EMS Personnel to Grow

Door County Emergency Services Director explains to county supervisors the need for another ambulance and six staff members to man it 24-7 during the county budget hearing on Nov. 12.

Except for a few questions from several Door County supervisors, the county’s 2015 budget hearing turned out to be an extremely smooth process. Not a single member of the public showed up to speak about the 2015 budget of $74,196,072.

The final budget numbers include $47,890,778 in revenue, a $26,305,294 tax levy, at a rate of 3.818044803 percent (the state requires it to be brought to nine decimal points), equating to 16 cents per thousand dollars in equalized value.

The first order of business was approving a resolution authorizing a high-speed broadband fiber optic network to connect public safety towers at Mill Road, Pleasant Ridge Road, Brussels Hill, Sunny Slope Road, Jacksonport, Baileys Harbor, Fish Creek, Ellison Bay and the joint EMS/fire building in Sister Bay, as well as Gibraltar and Sevastopol schools.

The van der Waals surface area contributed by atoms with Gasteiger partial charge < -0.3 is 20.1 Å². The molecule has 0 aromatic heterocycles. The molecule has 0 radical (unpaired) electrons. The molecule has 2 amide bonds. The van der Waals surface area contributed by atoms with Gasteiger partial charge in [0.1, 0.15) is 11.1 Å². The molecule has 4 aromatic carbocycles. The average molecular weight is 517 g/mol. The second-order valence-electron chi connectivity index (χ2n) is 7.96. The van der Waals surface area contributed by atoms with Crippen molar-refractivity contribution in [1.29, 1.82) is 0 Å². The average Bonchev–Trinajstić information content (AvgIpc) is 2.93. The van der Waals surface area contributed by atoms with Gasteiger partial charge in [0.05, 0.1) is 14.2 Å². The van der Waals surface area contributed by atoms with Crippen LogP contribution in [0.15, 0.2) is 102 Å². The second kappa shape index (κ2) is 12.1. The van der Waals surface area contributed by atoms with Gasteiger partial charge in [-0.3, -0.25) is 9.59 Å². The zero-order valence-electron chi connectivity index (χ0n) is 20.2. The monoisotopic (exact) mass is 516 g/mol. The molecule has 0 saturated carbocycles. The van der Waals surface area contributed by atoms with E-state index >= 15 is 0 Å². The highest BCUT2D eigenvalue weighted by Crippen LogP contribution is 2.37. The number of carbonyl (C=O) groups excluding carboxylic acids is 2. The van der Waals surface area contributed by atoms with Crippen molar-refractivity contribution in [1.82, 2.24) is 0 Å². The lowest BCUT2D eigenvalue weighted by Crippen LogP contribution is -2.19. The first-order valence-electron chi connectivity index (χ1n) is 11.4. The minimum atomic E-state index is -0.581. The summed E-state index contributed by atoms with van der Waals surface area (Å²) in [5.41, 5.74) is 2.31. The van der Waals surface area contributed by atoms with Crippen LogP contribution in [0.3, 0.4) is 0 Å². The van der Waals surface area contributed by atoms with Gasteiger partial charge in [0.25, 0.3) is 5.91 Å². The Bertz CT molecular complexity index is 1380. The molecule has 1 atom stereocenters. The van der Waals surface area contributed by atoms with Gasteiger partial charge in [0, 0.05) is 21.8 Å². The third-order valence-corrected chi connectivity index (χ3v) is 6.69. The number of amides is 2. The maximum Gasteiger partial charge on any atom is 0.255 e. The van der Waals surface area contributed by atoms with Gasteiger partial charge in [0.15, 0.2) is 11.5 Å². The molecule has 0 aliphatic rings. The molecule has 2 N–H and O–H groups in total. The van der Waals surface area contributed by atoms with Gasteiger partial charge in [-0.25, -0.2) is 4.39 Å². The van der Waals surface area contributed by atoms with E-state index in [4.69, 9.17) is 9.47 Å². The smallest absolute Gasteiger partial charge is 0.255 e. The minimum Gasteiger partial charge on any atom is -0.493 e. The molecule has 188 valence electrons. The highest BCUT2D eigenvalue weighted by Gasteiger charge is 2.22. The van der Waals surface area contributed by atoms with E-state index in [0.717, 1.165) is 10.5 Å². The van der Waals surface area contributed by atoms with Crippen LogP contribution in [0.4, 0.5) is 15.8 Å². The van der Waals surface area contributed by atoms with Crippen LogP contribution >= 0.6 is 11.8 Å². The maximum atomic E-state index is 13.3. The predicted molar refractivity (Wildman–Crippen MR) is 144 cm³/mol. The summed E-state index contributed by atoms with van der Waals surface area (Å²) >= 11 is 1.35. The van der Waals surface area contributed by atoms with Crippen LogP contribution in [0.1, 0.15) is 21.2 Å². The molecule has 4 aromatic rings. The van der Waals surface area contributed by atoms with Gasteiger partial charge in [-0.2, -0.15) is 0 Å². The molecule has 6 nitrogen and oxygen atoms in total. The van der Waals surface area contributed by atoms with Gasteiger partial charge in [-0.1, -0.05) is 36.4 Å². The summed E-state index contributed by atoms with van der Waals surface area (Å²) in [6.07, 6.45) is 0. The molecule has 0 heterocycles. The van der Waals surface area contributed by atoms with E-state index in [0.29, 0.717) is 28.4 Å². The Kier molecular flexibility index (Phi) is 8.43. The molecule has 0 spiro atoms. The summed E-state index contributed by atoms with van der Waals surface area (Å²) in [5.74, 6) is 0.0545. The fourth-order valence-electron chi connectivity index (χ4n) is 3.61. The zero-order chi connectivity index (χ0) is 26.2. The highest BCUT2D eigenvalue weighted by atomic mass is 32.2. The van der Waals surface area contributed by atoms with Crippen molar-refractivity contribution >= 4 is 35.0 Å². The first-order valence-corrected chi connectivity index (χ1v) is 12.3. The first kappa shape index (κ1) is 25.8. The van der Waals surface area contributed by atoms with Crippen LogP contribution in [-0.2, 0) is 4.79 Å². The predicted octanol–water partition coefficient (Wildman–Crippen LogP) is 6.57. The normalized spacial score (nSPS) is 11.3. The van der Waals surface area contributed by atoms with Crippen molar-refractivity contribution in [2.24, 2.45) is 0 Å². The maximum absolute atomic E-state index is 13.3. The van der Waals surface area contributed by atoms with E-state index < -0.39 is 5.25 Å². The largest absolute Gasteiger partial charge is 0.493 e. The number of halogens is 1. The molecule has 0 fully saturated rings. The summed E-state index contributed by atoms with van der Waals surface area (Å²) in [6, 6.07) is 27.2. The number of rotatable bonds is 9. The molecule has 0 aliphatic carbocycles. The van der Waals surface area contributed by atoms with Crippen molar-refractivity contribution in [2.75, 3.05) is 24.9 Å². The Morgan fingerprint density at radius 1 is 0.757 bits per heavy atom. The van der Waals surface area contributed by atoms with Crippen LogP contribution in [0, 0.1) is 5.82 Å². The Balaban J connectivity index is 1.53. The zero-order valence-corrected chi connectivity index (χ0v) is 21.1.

“It would really enhance our public safety communications in the future,” said Tim Ullman, head of the county’s Information Services Department.

“There’s so much interest in this right now that (Wisconsin) Public Service can’t keep up with running wires,” said Supervisor Chuck Brann. “This project could bring in about 160 jobs and open the door to more good-paying jobs with the dark fiber connection.”

The total cost of the three-year operation is $2.5 million, and the county has several options to pay for it.

“It’s up for discussion, how it will be paid for,” said board chair Dan Austad. The board approved the resolution and will send it to the Finance Committee to come up with the best payment option.

The board then moved on to budget discussion, with Supervisor Dave Lienau, who chairs the Finance Committee, and Finance Dept. head Shirley Scalish leading the discussion.

“Each and every one of you have had many, many months to look at this, prepare for it, you’ve all had it in various oversight committees and taken different swipes at it,” Lienau said.

Lienau pointed out that this is the third year with the levy cap tied to net new construction, which amounted to .632 percent in the county, or $148,164 increase in levy dollars above 2014.